Quantcast

Creating stronger paths for health, learning for children

SANDRA JORDAN | 6/15/2015, 8:24 a.m.
From pregnancy and through childhood – entering the third grade – through Raising St. Louis, health, education and community support ...

The St. Louis American

(NNPA) – From pregnancy and through childhood – entering the third grade – through Raising St. Louis, health, education and community support organizations are collaborating to give moms and their new babies a greater bond while boosting the child’s development. It launched in January 2014 in four St. Louis ZIP codes.

“Our primary long-term goal is meaningful improvement in health and school outcome by third grade,” said Thomas Santel, the group’s lead developer. “It works systematically with effective programs already in existence, and connects expectant mothers and new moms with babies to those services.”

Raising St. Louis chose the ZIP codes because data indicated those locations may have the most need.

“The demographics in those four ZIP codes indicated significant challenges and appeared to us to be a little bit less served by various organizations, so we just thought we’d start there,” Santel added.

Services for mothers and babies signing up for Raising St. Louis are free of charge throughout pregnancy and early childhood. The visit at-home (or another convenient place) program includes services from Nurses for Newborns and Parents as Teachers; information about health, safety and child development; parenting tips, rewards and referrals for other resources, such as food pantries and shelters.

“All of my kids were spaced out, so I was pretty much clueless and was trying to remember what it was like when I had a baby,” said mother of three, De’Borah Gibson-Harris of St. Louis. She has a 14-year old son, a 9-year-old daughter and a 15-month-old daughter Za’niyah, who she describes as her high-energy baby. Gibson-Harris said the program was a welcome refresher course during her pregnancy.

The visits after Za’niyah was born have been impactful.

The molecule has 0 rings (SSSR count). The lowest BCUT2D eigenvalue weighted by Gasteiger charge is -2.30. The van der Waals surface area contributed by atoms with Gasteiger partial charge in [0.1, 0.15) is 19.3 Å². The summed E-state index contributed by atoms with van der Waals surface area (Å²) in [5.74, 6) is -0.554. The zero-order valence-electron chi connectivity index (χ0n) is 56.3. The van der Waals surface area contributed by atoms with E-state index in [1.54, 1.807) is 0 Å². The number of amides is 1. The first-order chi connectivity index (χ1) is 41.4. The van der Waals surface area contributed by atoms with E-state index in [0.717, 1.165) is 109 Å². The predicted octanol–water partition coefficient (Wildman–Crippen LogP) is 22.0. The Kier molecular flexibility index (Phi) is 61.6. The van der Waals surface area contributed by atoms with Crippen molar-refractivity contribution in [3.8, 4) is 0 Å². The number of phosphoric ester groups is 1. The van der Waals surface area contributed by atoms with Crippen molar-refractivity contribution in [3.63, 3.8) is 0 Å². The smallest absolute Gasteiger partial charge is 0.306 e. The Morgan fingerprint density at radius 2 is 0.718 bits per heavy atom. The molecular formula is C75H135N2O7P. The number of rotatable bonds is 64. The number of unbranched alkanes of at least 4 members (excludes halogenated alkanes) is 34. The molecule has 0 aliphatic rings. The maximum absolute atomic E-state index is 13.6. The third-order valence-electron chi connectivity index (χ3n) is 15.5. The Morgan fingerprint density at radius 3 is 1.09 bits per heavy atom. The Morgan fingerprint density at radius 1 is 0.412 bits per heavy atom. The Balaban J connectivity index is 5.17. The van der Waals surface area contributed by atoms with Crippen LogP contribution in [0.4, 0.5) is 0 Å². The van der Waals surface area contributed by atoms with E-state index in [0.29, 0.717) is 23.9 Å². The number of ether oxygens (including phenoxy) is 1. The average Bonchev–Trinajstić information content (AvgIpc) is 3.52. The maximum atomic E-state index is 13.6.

“They come out they teach her new things and show her things and she mocks what they do,” Gibson-Harris described. “Za’niyah loves picking out the books.”

In fact, her baby’s curiosity during one visit turned into a development milestone.

“When they switched my worker and the first time Crystal came, my baby was messing with her shoes and I think that’s what started her crawling, because everywhere Crystal moved her shoes,” she said.

Some mothers particularly enjoy the monthly group sessions with other parents.

“I like them, because they have the group connection meetings where you get to know other parents and know their experiences,” Gibson-Harris said. “Some experiences are alike and other peoples’ experiences are completely different.”

“It helps you interact with other parents and see their perspective on things too. I really enjoy the program,” said Keisha Ross of St. Louis.

Ross is mother to an 8-month-old daughter Jon’nae, after having three sons, ages 15, 8 and 7. She said the program has helped her interact and better understand her baby.

“It was like starting over again, but some things that I did know but they helped me understand it,” Ross said. “As my baby was growing, sometimes I wanted to know exactly what was happening, like why the baby was sleeping so much and they were telling me how the brain works, and all of that. It’s pretty much going into detail so that you fully understand what’s going on with your baby health-wise, milestones, all of it.”

Raising St. Louis’ childrens’ cash program is an incentive for the mothers.

“It’s like doing the stuff you have to do but you get rewarded for it also, like when you take your baby to get the shots and stuff. You show them the shot record and they give you the kids cash for it,” Ross said. “A lot of programs are made for teens and stuff and it’s really for all ages, and I like it.”

Currently, Raising St. Louis is working with more than 80 families that live in those four ZIP codes. If families are already registered and move to another location, the services do follow them to other areas in Missouri. They planned to expand their recruiting area by two ZIP codes on June 1.